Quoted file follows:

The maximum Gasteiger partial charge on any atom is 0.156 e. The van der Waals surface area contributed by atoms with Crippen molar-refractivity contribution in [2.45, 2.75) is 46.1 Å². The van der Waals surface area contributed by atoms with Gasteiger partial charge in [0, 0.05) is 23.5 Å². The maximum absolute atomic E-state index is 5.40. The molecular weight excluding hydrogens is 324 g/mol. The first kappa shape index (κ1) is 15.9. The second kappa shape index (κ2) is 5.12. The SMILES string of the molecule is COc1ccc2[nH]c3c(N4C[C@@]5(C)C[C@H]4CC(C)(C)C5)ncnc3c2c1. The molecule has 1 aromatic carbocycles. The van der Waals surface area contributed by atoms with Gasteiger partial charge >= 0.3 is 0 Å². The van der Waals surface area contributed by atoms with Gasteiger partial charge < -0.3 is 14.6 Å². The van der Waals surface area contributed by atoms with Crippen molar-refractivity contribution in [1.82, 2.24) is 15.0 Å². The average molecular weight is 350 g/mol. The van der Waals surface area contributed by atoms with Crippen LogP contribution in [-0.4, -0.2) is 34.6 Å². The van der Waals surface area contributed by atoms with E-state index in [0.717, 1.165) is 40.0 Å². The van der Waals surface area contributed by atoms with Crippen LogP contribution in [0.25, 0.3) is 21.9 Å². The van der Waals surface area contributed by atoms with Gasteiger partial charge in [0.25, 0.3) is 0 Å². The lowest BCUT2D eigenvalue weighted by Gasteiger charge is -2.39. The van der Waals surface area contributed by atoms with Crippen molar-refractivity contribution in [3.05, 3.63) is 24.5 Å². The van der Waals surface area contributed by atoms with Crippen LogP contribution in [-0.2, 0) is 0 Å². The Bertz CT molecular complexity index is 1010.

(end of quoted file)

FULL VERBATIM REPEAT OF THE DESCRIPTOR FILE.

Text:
The maximum Gasteiger partial charge on any atom is 0.156 e. The van der Waals surface area contributed by atoms with Crippen molar-refractivity contribution in [2.45, 2.75) is 46.1 Å². The van der Waals surface area contributed by atoms with Gasteiger partial charge in [0, 0.05) is 23.5 Å². The maximum absolute atomic E-state index is 5.40. The molecular weight excluding hydrogens is 324 g/mol. The first kappa shape index (κ1) is 15.9. The second kappa shape index (κ2) is 5.12. The SMILES string of the molecule is COc1ccc2[nH]c3c(N4C[C@@]5(C)C[C@H]4CC(C)(C)C5)ncnc3c2c1. The molecule has 1 aromatic carbocycles. The van der Waals surface area contributed by atoms with Gasteiger partial charge >= 0.3 is 0 Å². The van der Waals surface area contributed by atoms with Gasteiger partial charge < -0.3 is 14.6 Å². The van der Waals surface area contributed by atoms with Crippen molar-refractivity contribution in [1.82, 2.24) is 15.0 Å². The average molecular weight is 350 g/mol. The van der Waals surface area contributed by atoms with Crippen LogP contribution in [-0.4, -0.2) is 34.6 Å². The van der Waals surface area contributed by atoms with E-state index in [0.717, 1.165) is 40.0 Å². The van der Waals surface area contributed by atoms with Crippen LogP contribution in [0.25, 0.3) is 21.9 Å². The van der Waals surface area contributed by atoms with Gasteiger partial charge in [0.25, 0.3) is 0 Å². The lowest BCUT2D eigenvalue weighted by Gasteiger charge is -2.39. The van der Waals surface area contributed by atoms with Crippen molar-refractivity contribution in [3.05, 3.63) is 24.5 Å². The van der Waals surface area contributed by atoms with Crippen LogP contribution in [-0.2, 0) is 0 Å². The Bertz CT molecular complexity index is 1010.